Raphinha have finalised a £55m move from Leeds to Barcelona; Brazilian was also wanted by Chelsea, Arsenal and Tottenham this summer; forward shone under Marcelo Bielsa and helped keep Leeds in the Premier League under Jesse Marsch
Wednesday 13 July 2022 11:35, UK
The stunning strike against West Brom, lifted into the top corner from outside the box. The first-time rocket against Everton which took the roof off Elland Road. The penalty, won and converted under pressure, which helped secure survival against Brentford.
Raphinha gave Leeds supporters plenty of moments to savour. His 65 Premier League appearances brought a total of 17 goals, many of them spectacular, and a lot more besides. The bewitching skill, the feints and nutmegs, will live just as long in the memory.
The 25-year-old was not widely known to English audiences when he arrived from Rennes in 2020, but he certainly is now, his explosive performances for Leeds, and subsequently Brazil, marking him out as one of the Premier League's most coveted players.
Chelsea wanted him. Arsenal and Tottenham too. But Barcelona have secured his signature, the Catalan giants agreeing a £55m deal to secure what might just prove one of the most exciting signings of the summer.
Leeds supporters would not disagree.
Raphinha lit up Elland Road. With 12 assists in addition to the 17 goals he scored, he had a direct hand in more than anyone else at the club. A talisman under both Marcelo Bielsa and Jesse Marsch, he was also a nightmarish proposition for opposition defenders.
"Every time I've watched him, I think, 'I wouldn't like to play against him'," said Sky Sports pundit Gary Neville earlier this year. "He's always a huge threat," added Jamie Carragher.
The statistics show the full extent of Raphinha's attacking influence.
Since his debut in October 2020, the winger ranks top among Leeds players not just for goal involvements but for chances created, dribbles completed and shots too.
In fact, across the Premier League as a whole, he ranks joint-sixth in those three metrics, behind only a clutch of names which features Kevin de Bruyne, Heung-Min Son and Bruno Fernandes.
Raphinha played almost exclusively on the right-hand side of Leeds' attack under Bielsa and Marsch and fulfils a similar role for Brazil, but one of his biggest strengths is his unpredictability.
He is lethal when cutting inside onto his left foot but he ranked top among Leeds players for through-balls as well as shots and he can go the other way too. Nobody made more crosses.
Raphinha's set-piece delivery is another part of his armoury, both from corners and from free-kicks, and his ball-striking ability is also clear in his formidable goal threat from long range.
Since his Premier League debut, only Southampton's James Ward-Prowse can beat Raphinha's seven goals scored from outside the box, that number accounting for 40 per cent of his overall total.
Raphinha was given freedom to express himself at Leeds - "the best thing you can do with players who are so spontaneous is let them be themselves," said Bielsa - but he may be asked to pick his moments more selectively in a team geared towards keeping the ball.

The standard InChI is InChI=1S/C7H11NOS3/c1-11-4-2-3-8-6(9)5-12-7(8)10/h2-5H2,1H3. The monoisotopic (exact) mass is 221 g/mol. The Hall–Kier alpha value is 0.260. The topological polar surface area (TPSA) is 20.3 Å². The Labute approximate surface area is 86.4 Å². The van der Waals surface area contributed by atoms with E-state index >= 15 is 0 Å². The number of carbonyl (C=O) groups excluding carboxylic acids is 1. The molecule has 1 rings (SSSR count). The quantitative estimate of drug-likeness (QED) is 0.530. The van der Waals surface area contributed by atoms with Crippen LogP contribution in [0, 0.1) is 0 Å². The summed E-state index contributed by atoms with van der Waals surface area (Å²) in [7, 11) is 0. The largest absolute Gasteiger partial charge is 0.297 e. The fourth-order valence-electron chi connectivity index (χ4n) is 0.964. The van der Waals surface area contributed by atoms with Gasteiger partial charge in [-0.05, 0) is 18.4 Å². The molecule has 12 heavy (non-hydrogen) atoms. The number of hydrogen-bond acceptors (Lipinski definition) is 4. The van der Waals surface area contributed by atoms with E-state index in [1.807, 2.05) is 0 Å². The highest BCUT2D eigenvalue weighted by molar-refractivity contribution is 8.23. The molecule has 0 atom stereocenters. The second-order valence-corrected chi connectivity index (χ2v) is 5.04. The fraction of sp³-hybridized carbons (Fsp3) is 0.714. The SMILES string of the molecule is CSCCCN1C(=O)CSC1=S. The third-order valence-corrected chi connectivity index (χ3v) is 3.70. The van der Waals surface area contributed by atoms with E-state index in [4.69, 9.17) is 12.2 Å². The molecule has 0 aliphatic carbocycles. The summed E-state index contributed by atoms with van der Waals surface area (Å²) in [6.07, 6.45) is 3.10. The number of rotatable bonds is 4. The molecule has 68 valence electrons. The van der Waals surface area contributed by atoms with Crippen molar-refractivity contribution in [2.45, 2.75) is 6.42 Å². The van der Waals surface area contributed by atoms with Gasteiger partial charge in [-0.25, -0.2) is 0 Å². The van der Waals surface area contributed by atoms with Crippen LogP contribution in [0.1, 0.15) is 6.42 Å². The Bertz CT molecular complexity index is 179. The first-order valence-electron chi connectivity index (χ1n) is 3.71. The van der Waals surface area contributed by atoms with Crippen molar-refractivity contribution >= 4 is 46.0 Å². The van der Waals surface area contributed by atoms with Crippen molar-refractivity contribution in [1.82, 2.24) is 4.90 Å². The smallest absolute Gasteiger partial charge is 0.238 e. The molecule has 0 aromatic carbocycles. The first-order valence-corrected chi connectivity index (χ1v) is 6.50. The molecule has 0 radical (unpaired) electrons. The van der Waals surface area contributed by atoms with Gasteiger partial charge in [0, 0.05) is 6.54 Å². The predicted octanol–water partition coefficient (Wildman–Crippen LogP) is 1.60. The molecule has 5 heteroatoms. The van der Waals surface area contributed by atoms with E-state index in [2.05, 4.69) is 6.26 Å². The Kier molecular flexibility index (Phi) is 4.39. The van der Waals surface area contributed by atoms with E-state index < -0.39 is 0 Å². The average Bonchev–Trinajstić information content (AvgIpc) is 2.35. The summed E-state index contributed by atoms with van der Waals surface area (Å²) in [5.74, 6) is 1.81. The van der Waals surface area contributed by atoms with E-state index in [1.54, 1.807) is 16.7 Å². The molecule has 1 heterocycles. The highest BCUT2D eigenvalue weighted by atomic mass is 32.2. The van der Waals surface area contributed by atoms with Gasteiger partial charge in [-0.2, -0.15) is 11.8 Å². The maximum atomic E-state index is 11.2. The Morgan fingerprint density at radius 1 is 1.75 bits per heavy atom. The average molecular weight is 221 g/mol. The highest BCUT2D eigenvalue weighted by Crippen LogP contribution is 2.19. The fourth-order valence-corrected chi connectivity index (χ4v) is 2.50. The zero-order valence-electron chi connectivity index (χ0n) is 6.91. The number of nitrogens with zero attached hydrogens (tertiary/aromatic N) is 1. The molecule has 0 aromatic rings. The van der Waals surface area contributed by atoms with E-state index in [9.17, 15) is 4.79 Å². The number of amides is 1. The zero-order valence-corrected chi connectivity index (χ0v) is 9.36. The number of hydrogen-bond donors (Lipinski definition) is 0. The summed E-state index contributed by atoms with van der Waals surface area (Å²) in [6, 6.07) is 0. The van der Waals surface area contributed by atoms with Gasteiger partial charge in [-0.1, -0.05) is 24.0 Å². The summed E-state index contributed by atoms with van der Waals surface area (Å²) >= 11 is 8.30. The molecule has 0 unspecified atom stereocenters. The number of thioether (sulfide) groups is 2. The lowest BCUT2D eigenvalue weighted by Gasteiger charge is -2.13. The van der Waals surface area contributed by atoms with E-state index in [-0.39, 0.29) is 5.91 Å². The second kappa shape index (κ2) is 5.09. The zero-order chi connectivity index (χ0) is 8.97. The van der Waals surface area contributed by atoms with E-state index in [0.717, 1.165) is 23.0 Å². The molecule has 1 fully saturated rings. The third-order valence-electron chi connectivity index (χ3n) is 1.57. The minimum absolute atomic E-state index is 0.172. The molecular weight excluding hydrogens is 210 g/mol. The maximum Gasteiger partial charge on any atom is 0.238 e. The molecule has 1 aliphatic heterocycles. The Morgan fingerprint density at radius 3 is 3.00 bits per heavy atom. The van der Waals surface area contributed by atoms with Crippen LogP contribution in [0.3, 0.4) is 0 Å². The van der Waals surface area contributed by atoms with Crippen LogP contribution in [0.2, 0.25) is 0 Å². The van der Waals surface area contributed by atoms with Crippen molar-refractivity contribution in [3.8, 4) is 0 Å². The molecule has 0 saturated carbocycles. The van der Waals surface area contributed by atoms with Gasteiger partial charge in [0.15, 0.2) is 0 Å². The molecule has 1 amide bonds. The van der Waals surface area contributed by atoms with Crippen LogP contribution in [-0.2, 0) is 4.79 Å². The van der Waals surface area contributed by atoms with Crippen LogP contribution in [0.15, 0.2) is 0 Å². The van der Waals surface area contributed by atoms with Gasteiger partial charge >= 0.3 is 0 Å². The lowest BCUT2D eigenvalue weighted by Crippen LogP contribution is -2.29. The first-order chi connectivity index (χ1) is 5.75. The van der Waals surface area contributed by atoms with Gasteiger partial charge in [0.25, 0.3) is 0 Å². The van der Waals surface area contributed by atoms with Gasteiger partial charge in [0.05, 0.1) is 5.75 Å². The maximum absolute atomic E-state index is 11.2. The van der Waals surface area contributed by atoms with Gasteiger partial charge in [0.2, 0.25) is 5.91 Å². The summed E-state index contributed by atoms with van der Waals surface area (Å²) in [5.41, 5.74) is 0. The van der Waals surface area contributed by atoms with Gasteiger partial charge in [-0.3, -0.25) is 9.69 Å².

Barcelona averaged 65 per cent possession to Leeds' 52 per cent last season and Raphinha will need to adapt to that change of style.
Whether it's through a pass, a cross, or with the ball at his feet, however, Barcelona will also have noted the frequency with which Raphinha gets the ball into the opposition box.
According to Opta, Raphinha has registered 468 penalty area entries since his Premier League debut, 73 more than Tottenham's Son, the next forward on the list with 395, and 217 more than West Ham's Jarrod Bowen, the player who ranks third on 251.
It is a reminder that Raphinha, while an undoubted specialist in long-range shooting, is also unrivalled in his ability to get the ball into the area in which opponents are most vulnerable.
His off-the-ball work is similarly appealing.
Raphinha regards Barcelona legend Ronaldinho as his footballing idol but his eye-catching flair is backed up by a tireless work ethic and relentless industry. He is, in that respect, the archetypal modern forward.
"These days my position isn't just about making things happen in attack, you also have to be very responsible in defence," he said in conversation with Sky Sports in March of last year.
"Ever since I started playing football I've always liked this part of the game, the intensity of running forward and tracking back.
"It's always important that a player is conscious that they must contribute as much in defence as they do in attack."
That side of his game made him a perfect fit for Bielsa, whose man-to-man marking system demands pressing all over the pitch and near-ceaseless running, and it can be seen in Raphinha's numbers.
Among forwards since his arrival in the Premier League, only Joelinton - a player who spent a considerable portion of last season playing in midfield - has made more tackles than Raphinha while none have made more ball recoveries or interceptions.
The most recent of those interceptions, when he cut out a David Raya pass before skipping past the Brentford goalkeeper to win Leeds their penalty on final day of the season, set up the most important goal of his two-year spell at the club.
That passage of play also exemplified the sheer physical intensity of Raphinha in full flow. Indeed, between his first Leeds appearance and his last, Premier League tracking data shows he made over 200 more high-intensity sprints than anyone else in the division.
It is just another reason why, less than two years on from his arrival in the Premier League, some of the biggest clubs in Europe have been queuing up to secure his signature. Soon, his penchant for the spectacular will have a new set of supporters off their seats.
A version of this article was originally published on June 29